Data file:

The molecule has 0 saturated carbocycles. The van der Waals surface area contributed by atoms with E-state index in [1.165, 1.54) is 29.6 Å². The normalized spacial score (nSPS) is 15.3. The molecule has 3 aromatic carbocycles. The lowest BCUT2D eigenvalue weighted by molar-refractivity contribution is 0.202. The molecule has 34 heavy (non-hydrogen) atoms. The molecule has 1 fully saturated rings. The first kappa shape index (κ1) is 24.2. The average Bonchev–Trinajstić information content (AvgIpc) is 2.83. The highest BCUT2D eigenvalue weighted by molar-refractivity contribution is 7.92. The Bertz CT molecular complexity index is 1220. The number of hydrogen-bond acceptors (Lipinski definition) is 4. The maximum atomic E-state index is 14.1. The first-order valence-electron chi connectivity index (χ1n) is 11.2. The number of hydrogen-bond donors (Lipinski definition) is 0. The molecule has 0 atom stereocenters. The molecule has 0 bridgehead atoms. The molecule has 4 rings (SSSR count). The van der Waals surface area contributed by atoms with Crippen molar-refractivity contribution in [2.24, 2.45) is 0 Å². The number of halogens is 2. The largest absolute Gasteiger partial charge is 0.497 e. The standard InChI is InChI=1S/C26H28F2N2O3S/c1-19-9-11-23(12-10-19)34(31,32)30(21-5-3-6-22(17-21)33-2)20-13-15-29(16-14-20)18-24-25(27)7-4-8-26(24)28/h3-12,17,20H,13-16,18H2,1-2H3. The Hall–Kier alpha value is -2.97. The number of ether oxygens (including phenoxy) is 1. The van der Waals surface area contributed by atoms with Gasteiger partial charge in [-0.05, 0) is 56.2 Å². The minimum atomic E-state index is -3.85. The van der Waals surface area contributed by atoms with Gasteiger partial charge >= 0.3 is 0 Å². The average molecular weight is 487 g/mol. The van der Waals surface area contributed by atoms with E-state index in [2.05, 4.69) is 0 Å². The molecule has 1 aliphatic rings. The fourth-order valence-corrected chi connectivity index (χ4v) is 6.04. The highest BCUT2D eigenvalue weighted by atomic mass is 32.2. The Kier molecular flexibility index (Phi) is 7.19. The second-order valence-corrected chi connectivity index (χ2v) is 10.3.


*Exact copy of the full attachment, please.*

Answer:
The molecule has 0 saturated carbocycles. The van der Waals surface area contributed by atoms with E-state index in [1.165, 1.54) is 29.6 Å². The normalized spacial score (nSPS) is 15.3. The molecule has 3 aromatic carbocycles. The lowest BCUT2D eigenvalue weighted by molar-refractivity contribution is 0.202. The molecule has 34 heavy (non-hydrogen) atoms. The molecule has 1 fully saturated rings. The first kappa shape index (κ1) is 24.2. The average Bonchev–Trinajstić information content (AvgIpc) is 2.83. The highest BCUT2D eigenvalue weighted by molar-refractivity contribution is 7.92. The Bertz CT molecular complexity index is 1220. The number of hydrogen-bond acceptors (Lipinski definition) is 4. The maximum atomic E-state index is 14.1. The first-order valence-electron chi connectivity index (χ1n) is 11.2. The number of hydrogen-bond donors (Lipinski definition) is 0. The molecule has 0 atom stereocenters. The molecule has 0 bridgehead atoms. The molecule has 4 rings (SSSR count). The van der Waals surface area contributed by atoms with Crippen molar-refractivity contribution in [2.24, 2.45) is 0 Å². The number of halogens is 2. The largest absolute Gasteiger partial charge is 0.497 e. The standard InChI is InChI=1S/C26H28F2N2O3S/c1-19-9-11-23(12-10-19)34(31,32)30(21-5-3-6-22(17-21)33-2)20-13-15-29(16-14-20)18-24-25(27)7-4-8-26(24)28/h3-12,17,20H,13-16,18H2,1-2H3. The Hall–Kier alpha value is -2.97. The number of ether oxygens (including phenoxy) is 1. The van der Waals surface area contributed by atoms with Gasteiger partial charge in [-0.05, 0) is 56.2 Å². The minimum atomic E-state index is -3.85. The van der Waals surface area contributed by atoms with Gasteiger partial charge >= 0.3 is 0 Å². The average molecular weight is 487 g/mol. The van der Waals surface area contributed by atoms with E-state index in [2.05, 4.69) is 0 Å². The molecule has 1 aliphatic rings. The fourth-order valence-corrected chi connectivity index (χ4v) is 6.04. The highest BCUT2D eigenvalue weighted by atomic mass is 32.2. The Kier molecular flexibility index (Phi) is 7.19. The second-order valence-corrected chi connectivity index (χ2v) is 10.3.